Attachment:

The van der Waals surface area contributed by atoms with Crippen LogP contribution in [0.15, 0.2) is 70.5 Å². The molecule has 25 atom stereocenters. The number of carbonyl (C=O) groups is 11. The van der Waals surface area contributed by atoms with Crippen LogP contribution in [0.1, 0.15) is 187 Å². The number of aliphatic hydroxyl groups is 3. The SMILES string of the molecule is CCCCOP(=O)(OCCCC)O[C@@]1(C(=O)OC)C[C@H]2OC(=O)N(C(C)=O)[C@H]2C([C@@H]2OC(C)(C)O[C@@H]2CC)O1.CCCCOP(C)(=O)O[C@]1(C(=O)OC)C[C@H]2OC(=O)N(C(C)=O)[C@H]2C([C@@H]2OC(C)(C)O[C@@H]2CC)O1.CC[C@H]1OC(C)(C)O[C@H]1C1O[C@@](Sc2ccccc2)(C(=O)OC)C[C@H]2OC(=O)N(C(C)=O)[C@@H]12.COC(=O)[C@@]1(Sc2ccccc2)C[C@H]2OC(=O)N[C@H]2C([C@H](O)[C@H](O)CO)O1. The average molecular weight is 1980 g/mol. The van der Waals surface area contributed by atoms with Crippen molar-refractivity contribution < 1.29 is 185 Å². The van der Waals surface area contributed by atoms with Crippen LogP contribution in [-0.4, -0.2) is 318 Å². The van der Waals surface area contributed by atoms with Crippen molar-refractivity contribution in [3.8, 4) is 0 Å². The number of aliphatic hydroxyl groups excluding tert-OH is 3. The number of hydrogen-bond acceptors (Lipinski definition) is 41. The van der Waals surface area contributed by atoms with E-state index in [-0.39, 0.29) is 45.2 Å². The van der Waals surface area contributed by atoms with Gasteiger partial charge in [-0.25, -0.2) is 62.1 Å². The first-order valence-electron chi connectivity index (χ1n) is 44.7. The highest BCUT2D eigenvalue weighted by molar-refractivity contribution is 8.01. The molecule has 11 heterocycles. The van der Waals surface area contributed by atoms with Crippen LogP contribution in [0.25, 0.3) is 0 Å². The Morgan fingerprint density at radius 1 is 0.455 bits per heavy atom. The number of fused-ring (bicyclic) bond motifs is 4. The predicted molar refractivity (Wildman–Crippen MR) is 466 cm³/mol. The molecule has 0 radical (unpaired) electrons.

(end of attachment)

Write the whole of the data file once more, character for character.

The van der Waals surface area contributed by atoms with Crippen LogP contribution in [0.15, 0.2) is 70.5 Å². The molecule has 25 atom stereocenters. The number of carbonyl (C=O) groups is 11. The van der Waals surface area contributed by atoms with Crippen LogP contribution in [0.1, 0.15) is 187 Å². The number of aliphatic hydroxyl groups is 3. The SMILES string of the molecule is CCCCOP(=O)(OCCCC)O[C@@]1(C(=O)OC)C[C@H]2OC(=O)N(C(C)=O)[C@H]2C([C@@H]2OC(C)(C)O[C@@H]2CC)O1.CCCCOP(C)(=O)O[C@]1(C(=O)OC)C[C@H]2OC(=O)N(C(C)=O)[C@H]2C([C@@H]2OC(C)(C)O[C@@H]2CC)O1.CC[C@H]1OC(C)(C)O[C@H]1C1O[C@@](Sc2ccccc2)(C(=O)OC)C[C@H]2OC(=O)N(C(C)=O)[C@@H]12.COC(=O)[C@@]1(Sc2ccccc2)C[C@H]2OC(=O)N[C@H]2C([C@H](O)[C@H](O)CO)O1. The average molecular weight is 1980 g/mol. The van der Waals surface area contributed by atoms with Crippen molar-refractivity contribution < 1.29 is 185 Å². The van der Waals surface area contributed by atoms with Crippen LogP contribution in [-0.4, -0.2) is 318 Å². The van der Waals surface area contributed by atoms with Crippen molar-refractivity contribution in [3.8, 4) is 0 Å². The number of aliphatic hydroxyl groups excluding tert-OH is 3. The number of hydrogen-bond acceptors (Lipinski definition) is 41. The van der Waals surface area contributed by atoms with E-state index in [-0.39, 0.29) is 45.2 Å². The van der Waals surface area contributed by atoms with Gasteiger partial charge in [-0.25, -0.2) is 62.1 Å². The first-order valence-electron chi connectivity index (χ1n) is 44.7. The highest BCUT2D eigenvalue weighted by molar-refractivity contribution is 8.01. The molecule has 11 heterocycles. The van der Waals surface area contributed by atoms with Crippen LogP contribution in [0.25, 0.3) is 0 Å². The Morgan fingerprint density at radius 1 is 0.455 bits per heavy atom. The number of fused-ring (bicyclic) bond motifs is 4. The predicted molar refractivity (Wildman–Crippen MR) is 466 cm³/mol. The molecule has 0 radical (unpaired) electrons.